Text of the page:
inches per second (which is about twe
miles per hour, or about two-thirds the
rate of speed of a moderate walk) will
sweep along fragments the size of an
Incorrect Opinion of Stoitmboat Mntos.
The impression the public have oi
steamboat mates is not the correct one.
The mate who looks the fiercest and
swears the loudest is often the best to his
crew. A mate is noisy from mere force
of habit. He deems it necessary to in
dulge in expletives, and the average
roustabout would be a worthless orna
ment without the encouraging tirade of
of the competent mate. Once away from
the boat, the mate, as a rule, is like any
other man. and I have known many
noisy mates who were quiet and orderly
as a Sabbath-school teacher on duty
when they were off duty.?Capt. Asbury
The Three Tunnel? of the Alps.
The Alps are pierced by three remark
ably long tunnels entering Italy from
France, Switzerland and the Austrian
Tyrol. They are the Mont Cenis, seven
and three-quarters miles long; the St.
Got hard, nine and one-quarter miles
long, and the Arlberg tunnel, only six
and one-half miles long. The projected
Simplon tunnel, by which the railroad
from Geneva to Martigni will be carried
through the mountains to Dumo d'Ossola,
will be twelve and one-half miles long,
and tho estimated cost $20,000,MO.--Ch>
MUSKRAT HUNTING IN MARYLAND.
Thousands of Thcs? Rodents Killed foJ
Their Far and for Their Heat.
Along the lowlands of Dorchester
county, Maryland, bordering Fishing bay
and its numerous tributaries* notably the
BJackwater and Transquakin rivers, is
found a class of hardy trappers, or musk
ratters, as they are locally known, who
depend entirely upon hunting and trap
ping for a livelihood. The marshes
which they frequent in quest of musk
rats and otters embrace portions of
Lakes, Straits, Drawbridge, and Buck
town districts, and in an area covering
thousands of .acres. The marsh in sum
mer affords excellent pasturage for cat
tle and hogs, which are only half tame,
and many of them can only be captured
when the winter drives them to the up
lands for food. Looking from any point
on the edge of the upland the eye has an
unobstructed and almost Unlimited range
to the horizon over what resembles a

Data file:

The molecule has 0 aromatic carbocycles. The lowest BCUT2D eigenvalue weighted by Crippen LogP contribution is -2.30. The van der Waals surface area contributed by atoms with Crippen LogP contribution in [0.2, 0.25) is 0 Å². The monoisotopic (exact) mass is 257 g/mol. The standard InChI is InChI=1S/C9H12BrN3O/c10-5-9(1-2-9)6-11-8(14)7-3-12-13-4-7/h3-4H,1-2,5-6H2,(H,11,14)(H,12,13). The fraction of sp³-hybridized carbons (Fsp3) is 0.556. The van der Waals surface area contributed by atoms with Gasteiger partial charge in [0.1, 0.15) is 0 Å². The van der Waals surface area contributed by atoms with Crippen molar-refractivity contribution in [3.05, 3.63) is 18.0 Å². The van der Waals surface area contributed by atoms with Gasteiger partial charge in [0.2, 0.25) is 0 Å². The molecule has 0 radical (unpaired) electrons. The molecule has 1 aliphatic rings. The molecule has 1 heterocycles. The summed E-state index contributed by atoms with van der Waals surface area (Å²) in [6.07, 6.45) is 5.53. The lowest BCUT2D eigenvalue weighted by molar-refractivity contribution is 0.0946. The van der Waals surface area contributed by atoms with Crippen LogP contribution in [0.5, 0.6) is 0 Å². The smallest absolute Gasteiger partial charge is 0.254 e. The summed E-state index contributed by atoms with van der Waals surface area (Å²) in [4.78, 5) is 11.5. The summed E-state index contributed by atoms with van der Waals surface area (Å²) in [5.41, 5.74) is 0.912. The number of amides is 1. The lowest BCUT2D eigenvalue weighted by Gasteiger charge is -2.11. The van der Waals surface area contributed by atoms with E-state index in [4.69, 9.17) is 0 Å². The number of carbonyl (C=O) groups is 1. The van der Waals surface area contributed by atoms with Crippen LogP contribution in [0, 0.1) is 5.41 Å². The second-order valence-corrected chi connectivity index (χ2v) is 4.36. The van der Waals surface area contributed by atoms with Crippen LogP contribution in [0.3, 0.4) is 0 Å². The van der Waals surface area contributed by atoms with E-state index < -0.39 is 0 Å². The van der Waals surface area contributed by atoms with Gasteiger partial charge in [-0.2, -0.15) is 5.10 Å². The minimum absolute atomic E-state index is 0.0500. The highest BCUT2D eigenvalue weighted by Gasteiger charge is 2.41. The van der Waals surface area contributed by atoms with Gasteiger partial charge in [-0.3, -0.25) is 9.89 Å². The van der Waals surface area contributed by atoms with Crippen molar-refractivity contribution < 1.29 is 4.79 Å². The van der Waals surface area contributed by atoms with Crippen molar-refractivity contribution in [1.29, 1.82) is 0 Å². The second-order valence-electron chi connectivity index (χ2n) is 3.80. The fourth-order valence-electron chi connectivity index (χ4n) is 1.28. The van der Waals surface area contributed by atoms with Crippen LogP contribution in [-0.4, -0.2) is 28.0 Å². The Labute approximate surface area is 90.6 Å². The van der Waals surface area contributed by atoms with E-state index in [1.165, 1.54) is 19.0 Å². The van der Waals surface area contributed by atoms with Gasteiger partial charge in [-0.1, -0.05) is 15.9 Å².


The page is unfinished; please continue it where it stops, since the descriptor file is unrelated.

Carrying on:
vast prairie. Through these marsh lands
small rivers .and innumerable little
streams permeate, occasionally emptying
into large lagoons or lakes before reach
ing FiBhing-bay. At *:mes the lakes are
filled with wild ducks and geese, afford
ing rare sport to gunners. Keeping well
away from the lagoons, the marsh fur
nishes a solid footing, but as the streams
are approached a margin of several hun
dred yards of treacherous bogs and quag
mires is encountered, which is a terror
to the foreign huntsman, who sometimes
finds himself waist deep in the mire, the
result of a single unwary step.
It is among these bogs that the trapper
plies his skill most successfully. Ho may
be seen making a circuit of the pondB on
their very edges, and apparently with
out the least concern where his foot falls.
His eye is quick to detect a pitfall, and
he seems to escape almost dry shod
whore the wits of the trembling stran
would fail him about how to follow, lu
xate cut pipes in every direction, and
build their houses in mounds of mud
and marsh grass. These hou??s are al
ways built over a well in the marsh,
which affords an easy escape if the houss
is molested. They generally contain
from four to eight rats. On a windy day
the skillful trapper sometimes meets with
success by approaching the houses noise
lessly from the leeward and driving a gig
crashing through them. Sometimes sev
eral rats are thus pinioned at one stroke,
but it is only at favorable times that this
method can bo adopted, for even the
cracking of a flag under the foot will
ouffico to give the alarm, and ^1 im
mediate exit through the well to
tho pipes under the marsh is made.
They are usually trapped by the use of